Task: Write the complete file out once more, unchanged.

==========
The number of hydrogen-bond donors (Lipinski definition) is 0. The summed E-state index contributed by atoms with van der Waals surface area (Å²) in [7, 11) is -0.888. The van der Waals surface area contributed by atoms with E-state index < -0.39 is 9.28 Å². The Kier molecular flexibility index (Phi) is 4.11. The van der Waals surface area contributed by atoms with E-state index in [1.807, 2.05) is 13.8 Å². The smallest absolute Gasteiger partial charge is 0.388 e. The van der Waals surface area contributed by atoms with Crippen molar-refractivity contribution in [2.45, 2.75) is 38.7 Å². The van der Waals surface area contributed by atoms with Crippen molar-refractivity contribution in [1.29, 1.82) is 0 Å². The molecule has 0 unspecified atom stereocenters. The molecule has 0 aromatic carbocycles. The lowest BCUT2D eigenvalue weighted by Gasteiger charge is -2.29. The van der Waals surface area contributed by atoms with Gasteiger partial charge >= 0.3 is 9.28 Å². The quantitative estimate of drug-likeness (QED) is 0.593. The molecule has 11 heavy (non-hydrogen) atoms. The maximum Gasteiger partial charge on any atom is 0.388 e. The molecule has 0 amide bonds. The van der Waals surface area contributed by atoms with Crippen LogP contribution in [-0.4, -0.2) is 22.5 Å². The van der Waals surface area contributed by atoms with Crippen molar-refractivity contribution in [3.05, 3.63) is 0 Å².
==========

The number of hydrogen-bond donors (Lipinski definition) is 0. The summed E-state index contributed by atoms with van der Waals surface area (Å²) in [7, 11) is -0.888. The van der Waals surface area contributed by atoms with E-state index < -0.39 is 9.28 Å². The Kier molecular flexibility index (Phi) is 4.11. The van der Waals surface area contributed by atoms with E-state index in [1.807, 2.05) is 13.8 Å². The smallest absolute Gasteiger partial charge is 0.388 e. The van der Waals surface area contributed by atoms with Crippen molar-refractivity contribution in [2.45, 2.75) is 38.7 Å². The van der Waals surface area contributed by atoms with Crippen molar-refractivity contribution in [1.29, 1.82) is 0 Å². The molecule has 0 unspecified atom stereocenters. The molecule has 0 aromatic carbocycles. The lowest BCUT2D eigenvalue weighted by Gasteiger charge is -2.29. The van der Waals surface area contributed by atoms with Gasteiger partial charge >= 0.3 is 9.28 Å². The quantitative estimate of drug-likeness (QED) is 0.593. The molecule has 11 heavy (non-hydrogen) atoms. The maximum Gasteiger partial charge on any atom is 0.388 e. The molecule has 0 amide bonds. The van der Waals surface area contributed by atoms with Crippen LogP contribution in [-0.4, -0.2) is 22.5 Å². The van der Waals surface area contributed by atoms with Crippen molar-refractivity contribution in [3.05, 3.63) is 0 Å².